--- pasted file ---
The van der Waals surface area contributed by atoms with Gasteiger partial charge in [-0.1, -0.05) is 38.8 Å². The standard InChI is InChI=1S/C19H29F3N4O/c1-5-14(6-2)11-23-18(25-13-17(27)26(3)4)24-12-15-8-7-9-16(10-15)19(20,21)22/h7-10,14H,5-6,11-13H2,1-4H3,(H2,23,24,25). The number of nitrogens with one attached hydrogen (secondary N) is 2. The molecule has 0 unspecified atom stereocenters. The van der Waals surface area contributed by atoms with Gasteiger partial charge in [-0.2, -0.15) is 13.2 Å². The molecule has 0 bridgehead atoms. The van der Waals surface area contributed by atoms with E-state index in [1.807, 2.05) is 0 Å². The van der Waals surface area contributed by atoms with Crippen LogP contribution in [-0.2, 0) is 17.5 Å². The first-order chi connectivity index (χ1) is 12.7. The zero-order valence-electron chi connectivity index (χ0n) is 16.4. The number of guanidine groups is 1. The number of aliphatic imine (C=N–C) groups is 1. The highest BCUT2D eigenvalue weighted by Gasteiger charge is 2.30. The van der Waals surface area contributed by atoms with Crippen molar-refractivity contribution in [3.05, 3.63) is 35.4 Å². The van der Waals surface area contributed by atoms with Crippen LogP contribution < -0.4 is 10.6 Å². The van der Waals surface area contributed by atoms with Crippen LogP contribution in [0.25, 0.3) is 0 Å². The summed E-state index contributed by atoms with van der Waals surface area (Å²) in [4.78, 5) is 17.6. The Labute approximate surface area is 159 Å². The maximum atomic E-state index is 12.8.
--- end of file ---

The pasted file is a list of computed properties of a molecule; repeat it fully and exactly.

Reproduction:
The van der Waals surface area contributed by atoms with Gasteiger partial charge in [-0.1, -0.05) is 38.8 Å². The standard InChI is InChI=1S/C19H29F3N4O/c1-5-14(6-2)11-23-18(25-13-17(27)26(3)4)24-12-15-8-7-9-16(10-15)19(20,21)22/h7-10,14H,5-6,11-13H2,1-4H3,(H2,23,24,25). The number of nitrogens with one attached hydrogen (secondary N) is 2. The molecule has 0 unspecified atom stereocenters. The van der Waals surface area contributed by atoms with Gasteiger partial charge in [-0.2, -0.15) is 13.2 Å². The molecule has 0 bridgehead atoms. The van der Waals surface area contributed by atoms with E-state index in [1.807, 2.05) is 0 Å². The van der Waals surface area contributed by atoms with Crippen LogP contribution in [-0.2, 0) is 17.5 Å². The first-order chi connectivity index (χ1) is 12.7. The zero-order valence-electron chi connectivity index (χ0n) is 16.4. The number of guanidine groups is 1. The number of aliphatic imine (C=N–C) groups is 1. The highest BCUT2D eigenvalue weighted by Gasteiger charge is 2.30. The van der Waals surface area contributed by atoms with Crippen molar-refractivity contribution in [3.05, 3.63) is 35.4 Å². The van der Waals surface area contributed by atoms with Crippen LogP contribution < -0.4 is 10.6 Å². The van der Waals surface area contributed by atoms with Crippen LogP contribution in [0.25, 0.3) is 0 Å². The summed E-state index contributed by atoms with van der Waals surface area (Å²) in [4.78, 5) is 17.6. The Labute approximate surface area is 159 Å². The maximum atomic E-state index is 12.8.